But this means that it’s rare that I ever see a movie about writers and think, ah yes, that’s just how it is. On the other hand, there’s a moment where Dickens and his friend and agent go on a bender at a low-class pub. It’s not yet the Dark Night of the Soul, but Charles is on the way there, and he mutters, “Kate [his wife] doesn’t understand me.” And Forester looks at him and says good naturedly: “I’ve got news for you, Charles. Nobody understands you. You’re a freak of nature.” My friend reached over and patted me at this moment. Was he trying to tell me something?

The film could have gone one way—an author and his most famous character in a curmudgeonly, roommates-at-odds type comedy. And that’s partly there, when his office fills with his characters eagerly waiting for him to finish the story. But it also goes dark: Christopher Plummer’s Scrooge is an awful person. He doesn’t want to reform, and Charles can’t make him, until he confronts that part of himself that is just like Scrooge: his own insecurities about money, his terrible childhood working in the bootblacking factory that made him sympathetic to those in dire poverty but also deeply afraid of that poverty, his temper—the chains of his past, bearing him down. This part did ring true for me: that sometimes our best writing happens when we’re willing to face down the parts of ourselves we didn’t expect to find in it. This is the moment when Charles realizes the Scrooge isn’t just a character: he’s a warning. And the story comes together.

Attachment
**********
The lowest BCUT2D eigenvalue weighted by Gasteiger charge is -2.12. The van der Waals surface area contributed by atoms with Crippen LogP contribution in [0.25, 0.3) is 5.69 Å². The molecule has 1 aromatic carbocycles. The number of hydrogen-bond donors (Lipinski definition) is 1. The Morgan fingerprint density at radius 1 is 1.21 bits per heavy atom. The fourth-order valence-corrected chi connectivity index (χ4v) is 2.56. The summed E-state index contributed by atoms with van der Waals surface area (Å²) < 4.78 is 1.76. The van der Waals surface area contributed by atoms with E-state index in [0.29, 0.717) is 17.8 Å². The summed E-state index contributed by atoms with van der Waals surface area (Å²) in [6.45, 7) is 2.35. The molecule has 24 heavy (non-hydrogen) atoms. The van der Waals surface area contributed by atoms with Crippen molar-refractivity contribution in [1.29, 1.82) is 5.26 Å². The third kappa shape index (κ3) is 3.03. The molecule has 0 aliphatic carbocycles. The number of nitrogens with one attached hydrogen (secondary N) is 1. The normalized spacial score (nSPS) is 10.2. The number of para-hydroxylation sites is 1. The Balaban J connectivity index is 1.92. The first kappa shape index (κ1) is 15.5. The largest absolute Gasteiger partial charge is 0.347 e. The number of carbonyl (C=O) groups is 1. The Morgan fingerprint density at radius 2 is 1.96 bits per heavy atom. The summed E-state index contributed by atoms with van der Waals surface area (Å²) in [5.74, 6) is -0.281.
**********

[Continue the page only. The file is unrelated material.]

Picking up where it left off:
Ah, but those Dark Nights of the Soul would be so much easier if we knew we were writing something like A Christmas Carol.

Star Wars: The Last Jedi
Written and directed by Rian Johnson
Produced by Lucasfilm, Ram Bergman Productions, and Walt Disney Pictures